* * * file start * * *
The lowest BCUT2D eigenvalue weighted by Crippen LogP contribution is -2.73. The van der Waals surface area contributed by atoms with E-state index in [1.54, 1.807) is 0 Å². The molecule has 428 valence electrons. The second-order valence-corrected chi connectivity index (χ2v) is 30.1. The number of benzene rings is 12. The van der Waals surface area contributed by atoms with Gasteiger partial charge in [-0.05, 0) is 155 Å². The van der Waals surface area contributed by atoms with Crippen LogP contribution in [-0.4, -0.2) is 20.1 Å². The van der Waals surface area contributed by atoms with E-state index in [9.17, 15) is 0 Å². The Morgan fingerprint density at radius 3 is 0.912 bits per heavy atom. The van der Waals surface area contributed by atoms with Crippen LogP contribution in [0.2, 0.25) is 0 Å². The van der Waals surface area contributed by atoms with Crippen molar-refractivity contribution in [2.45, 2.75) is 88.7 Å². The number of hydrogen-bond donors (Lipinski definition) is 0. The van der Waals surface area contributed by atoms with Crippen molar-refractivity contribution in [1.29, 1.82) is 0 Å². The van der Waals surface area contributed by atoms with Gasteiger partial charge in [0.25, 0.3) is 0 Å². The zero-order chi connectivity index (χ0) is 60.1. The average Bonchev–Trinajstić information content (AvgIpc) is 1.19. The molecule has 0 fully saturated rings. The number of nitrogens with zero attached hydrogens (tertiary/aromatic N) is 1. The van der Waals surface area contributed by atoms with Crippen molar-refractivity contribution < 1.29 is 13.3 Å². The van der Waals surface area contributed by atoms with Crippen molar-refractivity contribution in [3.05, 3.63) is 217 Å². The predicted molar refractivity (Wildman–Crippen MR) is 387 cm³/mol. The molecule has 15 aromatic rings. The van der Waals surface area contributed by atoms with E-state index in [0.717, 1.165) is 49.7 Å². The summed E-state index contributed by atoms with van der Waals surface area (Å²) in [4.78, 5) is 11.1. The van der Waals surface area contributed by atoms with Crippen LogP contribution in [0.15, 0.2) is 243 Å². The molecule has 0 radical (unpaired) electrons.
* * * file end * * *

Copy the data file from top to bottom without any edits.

The lowest BCUT2D eigenvalue weighted by Crippen LogP contribution is -2.73. The van der Waals surface area contributed by atoms with E-state index in [1.54, 1.807) is 0 Å². The molecule has 428 valence electrons. The second-order valence-corrected chi connectivity index (χ2v) is 30.1. The number of benzene rings is 12. The van der Waals surface area contributed by atoms with Gasteiger partial charge in [-0.05, 0) is 155 Å². The van der Waals surface area contributed by atoms with Crippen LogP contribution in [-0.4, -0.2) is 20.1 Å². The van der Waals surface area contributed by atoms with E-state index in [9.17, 15) is 0 Å². The Morgan fingerprint density at radius 3 is 0.912 bits per heavy atom. The van der Waals surface area contributed by atoms with Crippen LogP contribution in [0.2, 0.25) is 0 Å². The van der Waals surface area contributed by atoms with Crippen molar-refractivity contribution in [2.45, 2.75) is 88.7 Å². The number of hydrogen-bond donors (Lipinski definition) is 0. The van der Waals surface area contributed by atoms with Crippen molar-refractivity contribution in [1.29, 1.82) is 0 Å². The van der Waals surface area contributed by atoms with Gasteiger partial charge in [0.25, 0.3) is 0 Å². The zero-order chi connectivity index (χ0) is 60.1. The average Bonchev–Trinajstić information content (AvgIpc) is 1.19. The molecule has 0 fully saturated rings. The number of nitrogens with zero attached hydrogens (tertiary/aromatic N) is 1. The van der Waals surface area contributed by atoms with Crippen molar-refractivity contribution < 1.29 is 13.3 Å². The van der Waals surface area contributed by atoms with Crippen molar-refractivity contribution in [3.05, 3.63) is 217 Å². The predicted molar refractivity (Wildman–Crippen MR) is 387 cm³/mol. The molecule has 15 aromatic rings. The van der Waals surface area contributed by atoms with E-state index in [0.717, 1.165) is 49.7 Å². The summed E-state index contributed by atoms with van der Waals surface area (Å²) in [4.78, 5) is 11.1. The van der Waals surface area contributed by atoms with Crippen LogP contribution in [0.15, 0.2) is 243 Å². The molecule has 0 radical (unpaired) electrons.